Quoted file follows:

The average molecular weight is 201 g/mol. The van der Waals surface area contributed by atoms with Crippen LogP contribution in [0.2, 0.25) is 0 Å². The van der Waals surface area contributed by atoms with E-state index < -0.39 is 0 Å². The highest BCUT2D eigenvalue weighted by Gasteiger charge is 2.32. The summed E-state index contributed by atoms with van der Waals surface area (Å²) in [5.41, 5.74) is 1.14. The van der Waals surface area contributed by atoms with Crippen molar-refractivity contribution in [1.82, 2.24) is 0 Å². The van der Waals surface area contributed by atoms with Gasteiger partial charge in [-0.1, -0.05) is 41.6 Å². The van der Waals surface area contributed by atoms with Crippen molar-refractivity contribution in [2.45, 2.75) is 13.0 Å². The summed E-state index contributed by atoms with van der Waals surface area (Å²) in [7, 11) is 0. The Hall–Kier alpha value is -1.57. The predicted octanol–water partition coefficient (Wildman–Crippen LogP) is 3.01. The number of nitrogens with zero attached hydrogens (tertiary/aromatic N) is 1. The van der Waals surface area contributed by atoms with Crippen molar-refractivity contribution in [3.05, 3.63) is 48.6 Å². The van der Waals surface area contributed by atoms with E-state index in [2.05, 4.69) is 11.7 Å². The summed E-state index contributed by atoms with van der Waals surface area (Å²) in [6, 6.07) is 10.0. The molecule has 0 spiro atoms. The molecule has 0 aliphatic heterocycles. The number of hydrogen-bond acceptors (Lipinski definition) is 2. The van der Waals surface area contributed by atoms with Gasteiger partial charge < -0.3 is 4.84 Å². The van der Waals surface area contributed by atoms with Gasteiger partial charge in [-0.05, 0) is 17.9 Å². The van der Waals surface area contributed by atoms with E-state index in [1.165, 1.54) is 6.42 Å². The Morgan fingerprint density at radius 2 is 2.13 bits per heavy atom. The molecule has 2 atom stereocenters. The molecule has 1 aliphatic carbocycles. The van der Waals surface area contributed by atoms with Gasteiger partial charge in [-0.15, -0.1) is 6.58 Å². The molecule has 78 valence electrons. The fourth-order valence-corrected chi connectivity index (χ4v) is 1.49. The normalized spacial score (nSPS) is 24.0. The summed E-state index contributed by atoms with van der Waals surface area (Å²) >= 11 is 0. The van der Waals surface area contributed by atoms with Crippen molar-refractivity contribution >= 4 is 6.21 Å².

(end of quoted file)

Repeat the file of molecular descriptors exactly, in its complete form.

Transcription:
The average molecular weight is 201 g/mol. The van der Waals surface area contributed by atoms with Crippen LogP contribution in [0.2, 0.25) is 0 Å². The van der Waals surface area contributed by atoms with E-state index < -0.39 is 0 Å². The highest BCUT2D eigenvalue weighted by Gasteiger charge is 2.32. The summed E-state index contributed by atoms with van der Waals surface area (Å²) in [5.41, 5.74) is 1.14. The van der Waals surface area contributed by atoms with Crippen molar-refractivity contribution in [1.82, 2.24) is 0 Å². The van der Waals surface area contributed by atoms with Gasteiger partial charge in [-0.1, -0.05) is 41.6 Å². The van der Waals surface area contributed by atoms with Crippen molar-refractivity contribution in [2.45, 2.75) is 13.0 Å². The summed E-state index contributed by atoms with van der Waals surface area (Å²) in [7, 11) is 0. The Hall–Kier alpha value is -1.57. The predicted octanol–water partition coefficient (Wildman–Crippen LogP) is 3.01. The number of nitrogens with zero attached hydrogens (tertiary/aromatic N) is 1. The van der Waals surface area contributed by atoms with Crippen molar-refractivity contribution in [3.05, 3.63) is 48.6 Å². The van der Waals surface area contributed by atoms with E-state index in [2.05, 4.69) is 11.7 Å². The summed E-state index contributed by atoms with van der Waals surface area (Å²) in [6, 6.07) is 10.0. The molecule has 0 spiro atoms. The molecule has 0 aliphatic heterocycles. The number of hydrogen-bond acceptors (Lipinski definition) is 2. The van der Waals surface area contributed by atoms with Gasteiger partial charge < -0.3 is 4.84 Å². The van der Waals surface area contributed by atoms with Gasteiger partial charge in [-0.05, 0) is 17.9 Å². The van der Waals surface area contributed by atoms with E-state index in [1.165, 1.54) is 6.42 Å². The Morgan fingerprint density at radius 2 is 2.13 bits per heavy atom. The molecule has 2 atom stereocenters. The molecule has 1 aliphatic carbocycles. The van der Waals surface area contributed by atoms with Gasteiger partial charge in [-0.15, -0.1) is 6.58 Å². The molecule has 78 valence electrons. The fourth-order valence-corrected chi connectivity index (χ4v) is 1.49. The normalized spacial score (nSPS) is 24.0. The summed E-state index contributed by atoms with van der Waals surface area (Å²) >= 11 is 0. The van der Waals surface area contributed by atoms with Crippen molar-refractivity contribution >= 4 is 6.21 Å².